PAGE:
Add up all the numbers and look at the states as a whole, and by the book, Indiana's weather looks pretty normal for summer 2013. That's the word from Ken Scheeringa, associate Indiana state climatologist.
The problem, of course, is that summer came in two halves in most areas – a wet early part, especially in June, followed by a dry end, running through August. Climatologists count meteorological summer as June, July and August. This time the dry spell continued all the way until Sept. 19, when significant rainfall fell over almost all of Indiana.
The most rain, up to 4 inches, fell in northwest Indiana, where it was the driest. Northwest counties were appearing on the U.S. Drought Monitor map, and the area was creeping southeastward. This week's maps, issued tomorrow, should show improvement after last week's rain event.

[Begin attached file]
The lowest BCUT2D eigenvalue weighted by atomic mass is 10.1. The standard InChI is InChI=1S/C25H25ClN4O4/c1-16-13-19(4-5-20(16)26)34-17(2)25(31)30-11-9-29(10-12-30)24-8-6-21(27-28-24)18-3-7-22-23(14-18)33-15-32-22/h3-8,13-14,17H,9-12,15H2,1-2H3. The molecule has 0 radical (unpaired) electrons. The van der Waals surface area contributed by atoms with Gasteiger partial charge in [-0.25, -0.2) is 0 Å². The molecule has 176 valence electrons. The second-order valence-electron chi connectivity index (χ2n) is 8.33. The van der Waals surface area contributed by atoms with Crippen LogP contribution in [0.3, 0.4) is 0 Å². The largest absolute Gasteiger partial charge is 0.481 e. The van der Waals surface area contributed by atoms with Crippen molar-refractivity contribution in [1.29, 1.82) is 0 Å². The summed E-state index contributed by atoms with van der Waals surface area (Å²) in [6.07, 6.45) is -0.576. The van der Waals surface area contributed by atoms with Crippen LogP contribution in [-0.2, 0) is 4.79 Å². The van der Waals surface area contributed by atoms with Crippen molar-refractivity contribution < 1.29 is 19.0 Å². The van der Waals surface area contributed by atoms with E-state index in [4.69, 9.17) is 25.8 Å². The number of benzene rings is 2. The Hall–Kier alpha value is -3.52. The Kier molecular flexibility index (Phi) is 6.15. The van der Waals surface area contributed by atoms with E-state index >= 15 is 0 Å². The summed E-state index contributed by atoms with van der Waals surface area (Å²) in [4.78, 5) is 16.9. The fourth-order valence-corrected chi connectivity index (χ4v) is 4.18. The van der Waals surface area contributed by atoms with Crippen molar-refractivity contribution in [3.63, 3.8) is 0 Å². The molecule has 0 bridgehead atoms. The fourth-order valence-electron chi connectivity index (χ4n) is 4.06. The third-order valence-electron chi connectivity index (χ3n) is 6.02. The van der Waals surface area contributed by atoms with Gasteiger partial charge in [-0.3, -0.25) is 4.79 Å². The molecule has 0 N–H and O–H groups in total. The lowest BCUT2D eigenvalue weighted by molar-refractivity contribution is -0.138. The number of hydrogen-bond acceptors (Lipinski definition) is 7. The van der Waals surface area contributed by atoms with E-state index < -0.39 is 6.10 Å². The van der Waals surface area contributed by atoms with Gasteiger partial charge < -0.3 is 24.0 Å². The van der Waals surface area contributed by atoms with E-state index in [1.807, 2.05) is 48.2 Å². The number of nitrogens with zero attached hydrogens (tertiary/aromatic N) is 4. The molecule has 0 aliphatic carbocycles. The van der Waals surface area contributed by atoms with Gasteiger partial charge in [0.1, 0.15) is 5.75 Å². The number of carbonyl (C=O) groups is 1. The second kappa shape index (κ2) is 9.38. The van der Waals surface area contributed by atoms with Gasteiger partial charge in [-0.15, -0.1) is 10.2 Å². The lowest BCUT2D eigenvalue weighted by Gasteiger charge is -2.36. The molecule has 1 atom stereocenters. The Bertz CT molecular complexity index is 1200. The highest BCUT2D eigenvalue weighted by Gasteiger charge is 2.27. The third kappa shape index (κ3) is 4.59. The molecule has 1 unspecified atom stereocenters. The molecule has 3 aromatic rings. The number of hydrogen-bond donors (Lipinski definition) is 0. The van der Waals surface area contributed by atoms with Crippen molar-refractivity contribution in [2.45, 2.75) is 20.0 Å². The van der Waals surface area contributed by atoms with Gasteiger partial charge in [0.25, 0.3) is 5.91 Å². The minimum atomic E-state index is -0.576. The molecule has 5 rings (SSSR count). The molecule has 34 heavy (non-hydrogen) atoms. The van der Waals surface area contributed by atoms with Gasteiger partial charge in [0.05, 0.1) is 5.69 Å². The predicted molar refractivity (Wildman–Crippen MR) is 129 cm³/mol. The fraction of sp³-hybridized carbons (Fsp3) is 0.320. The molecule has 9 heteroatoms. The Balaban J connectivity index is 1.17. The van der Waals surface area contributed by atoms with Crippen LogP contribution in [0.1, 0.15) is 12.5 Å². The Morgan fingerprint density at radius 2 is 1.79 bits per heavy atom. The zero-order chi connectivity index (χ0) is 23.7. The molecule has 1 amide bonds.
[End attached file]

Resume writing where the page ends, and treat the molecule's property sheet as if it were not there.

August actually averaged 0.6 of one degree F below normal, even though it didn't feel below normal on August 27 or 28, the week of the Farm Progress Show in Decatur, Ill. While this is Indiana data, temperature is much more consistent over a wider area compared to rainfall.
Meanwhile, the state of Indiana received on average 1.95 inches of rain than normal in August, or only 49% of normal. That makes it the third-driest August on record. That's why farmers with soybeans trying to fill pods during that period, which extended into September, are concerned about yield prospects.
For the entire summer, including June, July and August, it was 0.9 degrees F cooler than normal across the state, Scheeringa says. And Indiana on a statewide basis received 95% of normal rainfall during the three-month summer period.
So if you look back in a few years, it may be difficult to understand why soybean yields weren't outstanding in 2013. Corn yields may still be good, although there may have been some potential lost late in the season.